But, in another sense, that observation about my concept of organizations is spot on of late. I think my organizations ought to reflect the attitudes and concerns of its members. As organizations bleed members (and most of them are losing members annually), perhaps they need to examine the reasons why some of us are disenchanted. Cutting back on publications that go out to members was one misstep. Having the publications become a mouthpiece for CCSS is another misstep. But the biggest reason why organizations have failed is that they are not reflecting the concerns of ALL the membership and not just the leadership. Some of the leadership has become so insular that they talk only to themselves and not to the membership at large.
I may be critical and be outspoken in my criticism, but I am also always happy to help, to volunteer, to serve. But I expect my organizations to help me, to serve me as well. And truth is they do not always do so. An organization is an ORGAN-ization. That organ should be the heart, but I fear sometimes it is more head than heart. Instead of considering this question, "How can we support our members and their autonomy?" they think, "How can we profit?" or "What can we cut?" Instead of being political, they are more concerned with being politically correct. They want to "have a seat at the table" instead of leading the march in opposition to what they know is bad policy.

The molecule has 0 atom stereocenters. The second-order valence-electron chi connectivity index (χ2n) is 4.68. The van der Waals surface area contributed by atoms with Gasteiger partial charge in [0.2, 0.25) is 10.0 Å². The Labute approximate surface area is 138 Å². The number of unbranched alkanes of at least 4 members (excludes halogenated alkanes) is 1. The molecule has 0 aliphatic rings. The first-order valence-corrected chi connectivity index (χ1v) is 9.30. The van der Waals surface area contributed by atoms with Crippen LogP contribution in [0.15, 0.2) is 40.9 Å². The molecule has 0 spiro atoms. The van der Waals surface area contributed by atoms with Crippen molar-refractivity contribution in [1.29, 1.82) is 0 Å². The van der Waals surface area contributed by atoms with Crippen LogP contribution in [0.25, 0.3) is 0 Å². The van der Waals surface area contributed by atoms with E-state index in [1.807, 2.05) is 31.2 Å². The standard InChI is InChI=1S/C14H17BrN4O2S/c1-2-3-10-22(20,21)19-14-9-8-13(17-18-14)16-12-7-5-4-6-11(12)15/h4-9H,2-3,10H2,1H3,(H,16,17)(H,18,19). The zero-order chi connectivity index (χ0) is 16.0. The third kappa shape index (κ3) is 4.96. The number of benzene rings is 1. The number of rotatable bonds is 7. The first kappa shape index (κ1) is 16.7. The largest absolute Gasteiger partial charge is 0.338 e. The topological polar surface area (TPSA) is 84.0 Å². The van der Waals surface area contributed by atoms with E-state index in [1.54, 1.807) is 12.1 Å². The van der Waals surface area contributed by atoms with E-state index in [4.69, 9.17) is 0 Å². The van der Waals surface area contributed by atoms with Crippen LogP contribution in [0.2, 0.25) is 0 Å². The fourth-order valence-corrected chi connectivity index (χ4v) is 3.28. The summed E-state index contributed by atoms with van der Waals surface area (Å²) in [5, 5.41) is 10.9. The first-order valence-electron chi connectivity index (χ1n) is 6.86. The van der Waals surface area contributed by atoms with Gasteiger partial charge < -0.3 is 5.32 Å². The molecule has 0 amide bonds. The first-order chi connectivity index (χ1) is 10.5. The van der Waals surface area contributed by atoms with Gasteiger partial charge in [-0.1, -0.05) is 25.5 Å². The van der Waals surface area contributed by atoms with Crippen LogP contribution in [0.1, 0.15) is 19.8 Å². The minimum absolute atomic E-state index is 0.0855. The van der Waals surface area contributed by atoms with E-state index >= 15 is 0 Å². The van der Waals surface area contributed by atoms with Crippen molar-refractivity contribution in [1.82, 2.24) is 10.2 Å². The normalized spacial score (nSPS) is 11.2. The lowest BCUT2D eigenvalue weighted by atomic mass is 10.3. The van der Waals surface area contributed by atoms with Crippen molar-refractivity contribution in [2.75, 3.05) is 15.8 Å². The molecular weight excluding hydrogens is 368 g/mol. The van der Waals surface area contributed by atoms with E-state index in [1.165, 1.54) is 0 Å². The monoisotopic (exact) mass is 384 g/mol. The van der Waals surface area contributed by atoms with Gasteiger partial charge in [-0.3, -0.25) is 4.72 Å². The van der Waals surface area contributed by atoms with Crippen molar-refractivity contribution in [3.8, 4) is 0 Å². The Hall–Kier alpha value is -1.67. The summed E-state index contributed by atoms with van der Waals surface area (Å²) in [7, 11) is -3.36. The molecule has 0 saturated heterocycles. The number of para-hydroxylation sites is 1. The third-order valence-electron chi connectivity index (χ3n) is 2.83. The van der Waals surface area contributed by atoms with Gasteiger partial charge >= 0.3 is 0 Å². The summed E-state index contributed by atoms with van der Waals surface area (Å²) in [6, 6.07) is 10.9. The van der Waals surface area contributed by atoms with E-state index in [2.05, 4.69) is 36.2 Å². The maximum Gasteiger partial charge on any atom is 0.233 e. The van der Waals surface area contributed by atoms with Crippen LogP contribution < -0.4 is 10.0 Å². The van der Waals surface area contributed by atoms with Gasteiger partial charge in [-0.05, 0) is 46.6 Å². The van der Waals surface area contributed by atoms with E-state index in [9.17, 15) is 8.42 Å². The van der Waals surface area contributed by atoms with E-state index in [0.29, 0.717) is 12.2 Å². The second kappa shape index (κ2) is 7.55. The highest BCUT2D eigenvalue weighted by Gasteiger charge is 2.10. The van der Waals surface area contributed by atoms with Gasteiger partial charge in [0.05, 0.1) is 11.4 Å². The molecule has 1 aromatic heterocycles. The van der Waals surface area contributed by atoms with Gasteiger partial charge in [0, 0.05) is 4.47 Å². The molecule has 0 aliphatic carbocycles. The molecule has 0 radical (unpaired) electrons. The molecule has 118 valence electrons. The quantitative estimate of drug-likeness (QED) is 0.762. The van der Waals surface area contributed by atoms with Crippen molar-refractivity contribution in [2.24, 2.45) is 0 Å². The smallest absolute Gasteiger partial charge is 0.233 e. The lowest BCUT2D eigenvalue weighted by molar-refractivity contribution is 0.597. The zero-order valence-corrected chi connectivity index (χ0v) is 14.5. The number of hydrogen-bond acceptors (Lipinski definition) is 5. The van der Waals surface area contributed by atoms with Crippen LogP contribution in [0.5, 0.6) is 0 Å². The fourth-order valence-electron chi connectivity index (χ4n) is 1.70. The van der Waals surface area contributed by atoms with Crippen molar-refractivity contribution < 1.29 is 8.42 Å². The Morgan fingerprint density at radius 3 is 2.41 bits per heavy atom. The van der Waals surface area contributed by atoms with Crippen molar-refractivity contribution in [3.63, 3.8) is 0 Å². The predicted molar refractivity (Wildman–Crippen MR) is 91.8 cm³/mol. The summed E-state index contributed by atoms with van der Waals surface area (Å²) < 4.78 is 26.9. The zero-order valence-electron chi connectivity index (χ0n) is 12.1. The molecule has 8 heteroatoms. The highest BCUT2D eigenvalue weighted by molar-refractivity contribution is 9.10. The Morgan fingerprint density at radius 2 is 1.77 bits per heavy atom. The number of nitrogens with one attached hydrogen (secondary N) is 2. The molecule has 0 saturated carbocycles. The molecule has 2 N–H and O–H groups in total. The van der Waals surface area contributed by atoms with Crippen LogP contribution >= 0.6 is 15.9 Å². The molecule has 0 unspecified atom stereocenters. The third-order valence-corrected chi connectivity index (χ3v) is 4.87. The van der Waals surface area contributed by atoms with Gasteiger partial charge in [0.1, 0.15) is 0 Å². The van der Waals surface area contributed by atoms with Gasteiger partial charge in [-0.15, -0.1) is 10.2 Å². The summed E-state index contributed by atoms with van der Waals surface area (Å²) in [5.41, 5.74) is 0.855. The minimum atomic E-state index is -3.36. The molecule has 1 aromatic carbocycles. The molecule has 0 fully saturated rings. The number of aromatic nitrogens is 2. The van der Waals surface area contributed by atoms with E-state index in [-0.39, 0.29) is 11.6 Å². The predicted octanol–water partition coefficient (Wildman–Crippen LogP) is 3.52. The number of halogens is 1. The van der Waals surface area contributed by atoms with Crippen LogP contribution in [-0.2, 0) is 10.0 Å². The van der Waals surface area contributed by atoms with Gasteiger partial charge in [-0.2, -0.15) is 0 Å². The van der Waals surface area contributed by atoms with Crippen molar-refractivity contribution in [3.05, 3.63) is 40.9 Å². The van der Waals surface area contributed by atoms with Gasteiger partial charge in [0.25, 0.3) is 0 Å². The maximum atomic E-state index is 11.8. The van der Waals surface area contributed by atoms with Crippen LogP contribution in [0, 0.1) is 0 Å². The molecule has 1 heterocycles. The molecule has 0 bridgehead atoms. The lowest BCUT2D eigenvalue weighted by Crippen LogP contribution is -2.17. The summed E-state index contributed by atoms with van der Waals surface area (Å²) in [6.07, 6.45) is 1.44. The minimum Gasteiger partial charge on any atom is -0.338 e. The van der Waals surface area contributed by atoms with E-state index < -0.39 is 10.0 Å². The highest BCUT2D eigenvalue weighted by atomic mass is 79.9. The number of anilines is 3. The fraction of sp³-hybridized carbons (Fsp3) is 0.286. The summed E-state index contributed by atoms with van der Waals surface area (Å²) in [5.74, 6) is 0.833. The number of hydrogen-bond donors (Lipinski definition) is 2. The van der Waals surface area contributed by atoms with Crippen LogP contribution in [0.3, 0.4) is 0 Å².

Truth is, there are many organizations that I continue to support. This month will find me at the TCTELA conference doing presentations and running an exhibit booth for my department. I am heading to some local meetings of school librarians in February to speak about books. In the spring I will talk to hundreds of librarians at our state conference (which rivals NCTE for attendance, BTW). I will do a preconference at the YALSA Lit Symposium in the fall. And November will find me outside of DC at the NCTE/ALAN shindig. When I belong, I BELONG.
So, bottom line is this: organizations need to remember the Tin Man from THE WIZARD OF OZ who observes: "I'd be tender, I'd be gentle/And awful sentimental/Regarding love and art." Have a heart (and an open ear wouldn't hurt either).